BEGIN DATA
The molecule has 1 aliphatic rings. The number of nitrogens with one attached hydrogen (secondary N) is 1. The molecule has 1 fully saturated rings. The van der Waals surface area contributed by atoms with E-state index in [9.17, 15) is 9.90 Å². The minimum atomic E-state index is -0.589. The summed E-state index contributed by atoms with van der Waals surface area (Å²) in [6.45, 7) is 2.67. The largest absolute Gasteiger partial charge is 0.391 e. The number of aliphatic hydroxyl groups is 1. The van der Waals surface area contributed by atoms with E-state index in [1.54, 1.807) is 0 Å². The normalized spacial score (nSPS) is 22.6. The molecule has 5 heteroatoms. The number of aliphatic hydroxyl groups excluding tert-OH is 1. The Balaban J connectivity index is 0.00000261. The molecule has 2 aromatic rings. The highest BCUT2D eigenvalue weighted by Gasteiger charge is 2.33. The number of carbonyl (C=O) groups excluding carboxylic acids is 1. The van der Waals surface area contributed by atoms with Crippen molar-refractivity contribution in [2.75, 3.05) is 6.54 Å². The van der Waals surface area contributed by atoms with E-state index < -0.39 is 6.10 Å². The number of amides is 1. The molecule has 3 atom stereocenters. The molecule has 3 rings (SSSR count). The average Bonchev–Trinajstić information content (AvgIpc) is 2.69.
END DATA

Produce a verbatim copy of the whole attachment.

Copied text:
The molecule has 1 aliphatic rings. The number of nitrogens with one attached hydrogen (secondary N) is 1. The molecule has 1 fully saturated rings. The van der Waals surface area contributed by atoms with E-state index in [9.17, 15) is 9.90 Å². The minimum atomic E-state index is -0.589. The summed E-state index contributed by atoms with van der Waals surface area (Å²) in [6.45, 7) is 2.67. The largest absolute Gasteiger partial charge is 0.391 e. The number of aliphatic hydroxyl groups is 1. The van der Waals surface area contributed by atoms with E-state index in [1.54, 1.807) is 0 Å². The normalized spacial score (nSPS) is 22.6. The molecule has 5 heteroatoms. The number of aliphatic hydroxyl groups excluding tert-OH is 1. The Balaban J connectivity index is 0.00000261. The molecule has 2 aromatic rings. The highest BCUT2D eigenvalue weighted by Gasteiger charge is 2.33. The number of carbonyl (C=O) groups excluding carboxylic acids is 1. The van der Waals surface area contributed by atoms with Crippen molar-refractivity contribution in [2.75, 3.05) is 6.54 Å². The van der Waals surface area contributed by atoms with E-state index < -0.39 is 6.10 Å². The number of amides is 1. The molecule has 3 atom stereocenters. The molecule has 3 rings (SSSR count). The average Bonchev–Trinajstić information content (AvgIpc) is 2.69.